How to nail your job interview

She’s already brought you the best tips on writing a stand-out CV (here), now she’s here to tell you how to nail the job interview. This is what managing director and founder of The Interview Doctor, Sandie Barber has to say…

1. Preparation

Preparing for your interview takes time, but it’s time well spent. Apart from providing examples as to why you’re the right person for the job, and being ready to talk about your skills and experience; here’s a few added-value top tips: 

Do your research

Look at their website and see how the company operates. Who’s who in the zoo? What is the company’s ethos? And go armed with examples of how your values match theirs.

Be human

If you know who will be conducting the interview, it is useful to find out something about them. LinkedIn will help with that. Find out what interests them and subtly weave it into the conversation – this will demonstrate your interest and investment in the opportunity.

Don’t be late

Make sure you know exactly where you’re going. Factor in travel times and allow for potential delays; write the address and contact details of the company down in case you find you forgot your phone or left it on the train on the day through nerves. It also means you won’t start the interview apologising.

2. First impressions count

The truth is, people both consciously and unconsciously make judgments based on first looks in all walks of life, so put your best self forward by:

Dressing appropriately

Maybe you have heard about the many tests done on dressing exactly the same person differently and how differently they are perceived depending on their look and changed appearance. If you do not take pride in your appearance people will assume you do not take pride in yourself. So, dress appropriately for whatever job you’re applying for – get out the ironing board and polish your shoes.

Perfecting your demeanor

It is imperative you understand that it’s also about how you walk into a room; how you do or do not make eye contact and shake a hand. 55 percent of your communication is made up of non-verbal elements such as facial expressions, gestures and posture. 38 percent is through vocal elements – your voice, your intonation and how you express yourself – and only seven percent is actually through the spoken word. So, remember:

  • Make sustained eye contact with the interviewer when you’re introducing yourself and throughout your interview
  • Greet them with a firm handshake; this will show confidence and assuredness
  • Sit up straight; show them you want to be there
  • Don’t um and ah. Fill this space with quiet pauses to show you’re taking time to think and consider your answer carefully
  • Be confident and animated with your words; it’s not just about their content, but the delivery too will help them engage with you

3. What to say

When you’re in the room, you need to work it. Here are some general rules as to what to say:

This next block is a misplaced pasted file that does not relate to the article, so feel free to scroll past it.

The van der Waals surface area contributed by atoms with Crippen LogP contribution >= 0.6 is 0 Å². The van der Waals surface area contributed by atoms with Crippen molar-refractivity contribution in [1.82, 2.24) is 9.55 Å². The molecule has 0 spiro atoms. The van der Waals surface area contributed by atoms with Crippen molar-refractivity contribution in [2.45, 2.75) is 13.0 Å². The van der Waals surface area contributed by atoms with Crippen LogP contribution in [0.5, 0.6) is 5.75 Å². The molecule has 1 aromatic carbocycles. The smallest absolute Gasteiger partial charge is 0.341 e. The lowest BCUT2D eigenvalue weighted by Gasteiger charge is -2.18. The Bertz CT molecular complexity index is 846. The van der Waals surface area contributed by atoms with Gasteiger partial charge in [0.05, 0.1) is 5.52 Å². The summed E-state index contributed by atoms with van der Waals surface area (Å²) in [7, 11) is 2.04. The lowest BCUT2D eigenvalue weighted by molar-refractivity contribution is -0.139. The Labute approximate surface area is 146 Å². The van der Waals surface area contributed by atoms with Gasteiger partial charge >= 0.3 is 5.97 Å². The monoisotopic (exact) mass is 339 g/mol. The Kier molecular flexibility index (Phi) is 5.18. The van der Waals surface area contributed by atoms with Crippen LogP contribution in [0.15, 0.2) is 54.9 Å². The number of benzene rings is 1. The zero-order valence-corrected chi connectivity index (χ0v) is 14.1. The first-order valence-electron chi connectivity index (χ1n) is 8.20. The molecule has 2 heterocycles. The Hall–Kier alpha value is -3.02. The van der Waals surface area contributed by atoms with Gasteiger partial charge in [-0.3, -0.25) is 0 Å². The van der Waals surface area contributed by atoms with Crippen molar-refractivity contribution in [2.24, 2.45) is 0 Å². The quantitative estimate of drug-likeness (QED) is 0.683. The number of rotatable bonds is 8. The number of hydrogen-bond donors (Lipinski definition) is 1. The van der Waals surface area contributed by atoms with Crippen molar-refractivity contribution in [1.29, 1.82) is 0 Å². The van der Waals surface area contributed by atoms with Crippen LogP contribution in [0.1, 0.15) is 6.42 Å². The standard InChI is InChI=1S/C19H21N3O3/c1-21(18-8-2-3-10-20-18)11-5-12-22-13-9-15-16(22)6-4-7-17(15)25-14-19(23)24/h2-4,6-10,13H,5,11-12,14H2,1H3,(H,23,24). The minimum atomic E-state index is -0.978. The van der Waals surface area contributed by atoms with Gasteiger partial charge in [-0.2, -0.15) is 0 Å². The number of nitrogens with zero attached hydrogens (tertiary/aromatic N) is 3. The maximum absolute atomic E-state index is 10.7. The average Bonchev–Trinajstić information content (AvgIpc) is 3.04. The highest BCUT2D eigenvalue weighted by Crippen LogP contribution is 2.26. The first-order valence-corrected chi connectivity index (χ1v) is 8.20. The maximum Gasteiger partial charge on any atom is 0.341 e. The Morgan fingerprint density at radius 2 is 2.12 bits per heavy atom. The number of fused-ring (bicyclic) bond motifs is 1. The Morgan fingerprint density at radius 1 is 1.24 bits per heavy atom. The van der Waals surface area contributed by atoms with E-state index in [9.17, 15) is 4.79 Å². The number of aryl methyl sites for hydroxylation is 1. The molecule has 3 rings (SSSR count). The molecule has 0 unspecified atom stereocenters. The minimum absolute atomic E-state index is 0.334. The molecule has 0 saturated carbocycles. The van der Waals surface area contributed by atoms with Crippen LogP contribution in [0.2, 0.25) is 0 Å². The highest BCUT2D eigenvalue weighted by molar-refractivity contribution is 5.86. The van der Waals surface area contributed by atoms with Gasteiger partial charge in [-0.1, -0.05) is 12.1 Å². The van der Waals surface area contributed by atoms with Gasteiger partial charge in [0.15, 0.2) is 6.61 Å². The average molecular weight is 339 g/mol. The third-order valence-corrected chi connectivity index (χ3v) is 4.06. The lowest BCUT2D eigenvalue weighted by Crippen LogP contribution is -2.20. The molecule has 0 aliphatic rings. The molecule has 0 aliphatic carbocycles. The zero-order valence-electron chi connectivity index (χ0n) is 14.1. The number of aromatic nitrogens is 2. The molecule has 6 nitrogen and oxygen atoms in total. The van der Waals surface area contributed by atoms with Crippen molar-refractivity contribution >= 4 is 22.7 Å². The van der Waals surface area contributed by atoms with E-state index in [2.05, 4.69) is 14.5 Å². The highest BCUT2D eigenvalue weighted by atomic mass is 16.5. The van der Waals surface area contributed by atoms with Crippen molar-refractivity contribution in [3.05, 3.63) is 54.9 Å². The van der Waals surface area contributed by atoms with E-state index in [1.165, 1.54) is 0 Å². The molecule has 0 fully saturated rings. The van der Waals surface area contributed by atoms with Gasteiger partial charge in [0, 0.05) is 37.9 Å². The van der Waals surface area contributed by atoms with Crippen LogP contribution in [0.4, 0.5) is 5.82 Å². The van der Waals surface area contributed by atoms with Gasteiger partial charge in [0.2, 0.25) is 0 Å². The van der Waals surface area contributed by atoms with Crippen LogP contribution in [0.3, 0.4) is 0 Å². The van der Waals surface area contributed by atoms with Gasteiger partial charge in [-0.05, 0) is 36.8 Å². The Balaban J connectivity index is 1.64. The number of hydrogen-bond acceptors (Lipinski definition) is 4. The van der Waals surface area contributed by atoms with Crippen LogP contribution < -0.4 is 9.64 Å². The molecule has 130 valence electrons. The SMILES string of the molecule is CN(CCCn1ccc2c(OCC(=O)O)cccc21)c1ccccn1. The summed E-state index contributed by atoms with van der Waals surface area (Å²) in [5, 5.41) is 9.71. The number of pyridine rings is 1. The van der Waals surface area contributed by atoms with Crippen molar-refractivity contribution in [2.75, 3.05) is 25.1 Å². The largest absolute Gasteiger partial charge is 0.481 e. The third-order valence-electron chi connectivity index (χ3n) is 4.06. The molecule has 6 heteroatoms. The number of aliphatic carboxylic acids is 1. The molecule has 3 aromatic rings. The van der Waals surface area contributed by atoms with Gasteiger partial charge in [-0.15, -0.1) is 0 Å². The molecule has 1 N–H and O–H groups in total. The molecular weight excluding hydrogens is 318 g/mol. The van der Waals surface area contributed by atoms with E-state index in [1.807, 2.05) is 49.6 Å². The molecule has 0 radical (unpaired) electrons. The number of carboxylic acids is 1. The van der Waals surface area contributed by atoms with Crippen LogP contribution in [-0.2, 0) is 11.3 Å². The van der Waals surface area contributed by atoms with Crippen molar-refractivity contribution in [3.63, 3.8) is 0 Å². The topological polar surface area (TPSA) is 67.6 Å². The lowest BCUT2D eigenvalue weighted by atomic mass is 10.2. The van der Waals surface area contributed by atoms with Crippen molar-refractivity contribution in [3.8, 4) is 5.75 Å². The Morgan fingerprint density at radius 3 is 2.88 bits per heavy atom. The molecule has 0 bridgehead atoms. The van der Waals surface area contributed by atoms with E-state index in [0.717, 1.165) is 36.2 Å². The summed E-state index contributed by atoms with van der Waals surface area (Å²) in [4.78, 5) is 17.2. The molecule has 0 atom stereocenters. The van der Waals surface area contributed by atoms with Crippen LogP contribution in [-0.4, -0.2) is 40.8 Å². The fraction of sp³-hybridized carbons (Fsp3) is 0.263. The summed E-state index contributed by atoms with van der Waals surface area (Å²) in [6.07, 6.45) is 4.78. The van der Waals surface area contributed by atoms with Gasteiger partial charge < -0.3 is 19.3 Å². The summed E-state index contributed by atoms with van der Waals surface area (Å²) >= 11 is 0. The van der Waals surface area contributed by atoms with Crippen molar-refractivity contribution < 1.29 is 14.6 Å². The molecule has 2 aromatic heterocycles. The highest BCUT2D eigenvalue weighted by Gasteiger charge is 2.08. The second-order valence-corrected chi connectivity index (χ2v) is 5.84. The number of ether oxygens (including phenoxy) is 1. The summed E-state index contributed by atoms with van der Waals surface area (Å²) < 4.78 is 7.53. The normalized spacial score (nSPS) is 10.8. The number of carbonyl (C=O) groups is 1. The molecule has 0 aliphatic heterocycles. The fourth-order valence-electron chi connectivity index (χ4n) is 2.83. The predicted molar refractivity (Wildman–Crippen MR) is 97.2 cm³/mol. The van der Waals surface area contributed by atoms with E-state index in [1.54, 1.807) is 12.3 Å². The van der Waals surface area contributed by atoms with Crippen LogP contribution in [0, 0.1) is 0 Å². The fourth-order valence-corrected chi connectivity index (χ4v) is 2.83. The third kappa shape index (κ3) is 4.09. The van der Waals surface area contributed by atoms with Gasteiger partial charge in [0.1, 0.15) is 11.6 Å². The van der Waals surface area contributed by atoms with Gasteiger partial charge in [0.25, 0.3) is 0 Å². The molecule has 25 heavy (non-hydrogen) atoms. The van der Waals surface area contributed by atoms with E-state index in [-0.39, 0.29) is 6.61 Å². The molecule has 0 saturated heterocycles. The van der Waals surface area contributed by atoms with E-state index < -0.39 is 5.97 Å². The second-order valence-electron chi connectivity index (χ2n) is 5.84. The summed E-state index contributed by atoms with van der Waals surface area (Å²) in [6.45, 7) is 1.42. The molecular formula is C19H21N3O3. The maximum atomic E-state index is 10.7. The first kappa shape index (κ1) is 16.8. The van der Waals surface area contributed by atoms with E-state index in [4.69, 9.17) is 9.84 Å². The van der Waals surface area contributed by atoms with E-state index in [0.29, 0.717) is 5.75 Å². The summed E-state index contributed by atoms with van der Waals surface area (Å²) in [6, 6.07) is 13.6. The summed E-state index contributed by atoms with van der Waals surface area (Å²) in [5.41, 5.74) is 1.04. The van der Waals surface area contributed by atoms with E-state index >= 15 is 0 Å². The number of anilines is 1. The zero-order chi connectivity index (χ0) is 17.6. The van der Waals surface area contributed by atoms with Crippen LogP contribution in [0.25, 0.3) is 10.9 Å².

Chit chat

Before your interview even starts you should create some chit chat. Show interest. For example, “Haven’t you got a lovely view from your office?” Something like this allows you to form a connection with the interviewer and ease yourself in before you get down to the important stuff. A good interviewer will initiate this to try and put you at ease. Most candidates at all levels are a little nervous, and they’ll likely understand that.

You’re great

You have to remember that you are ‘selling’ yourself. So think of yourself as a product. As a buyer, you want that product to look good, and do exactly what you want it to do. I’ve found the British seem to have an inbuilt dislike of selling themselves. Americans don’t seem to have that problem. They say what they are good at and so should you!   

4. Questions

You should always, always have some questions prepared for the interview. This will show you’re engaged, interested and passionate about the opportunity.


People tend to ask two or three questions. Here’s a selection, but you should only ask what you are comfortable with:

  • Why has this job become available? (This should create another conversation)
  • How many people will I be working with?
  • Who do I report to?
  • What kind of training will I be given?
  • Is there a trial period?
  • What is your idea of the perfect candidate for the role?
  • Are you seeing many candidates?


Remember there’s a time and place for questions. The interview is definitely neither for these:

  • How many sick days will I get?
  • How many week’s holiday?
  • What’s the salary?
  • When do I get an increase?
  • Is there a smokers’ break?

5. Post-interview

When your interview is finished, you should ask when you can expect to hear a decision on the job placement. Following this, there are two schools of thought. One, wait until you hear back from them and two, be pro-active if you haven’t heard within a few days – this isn’t a good sign, but not necessarily always a bad one, so give them a polite nudge via email or the phone.

In partnership with The Interview Doctor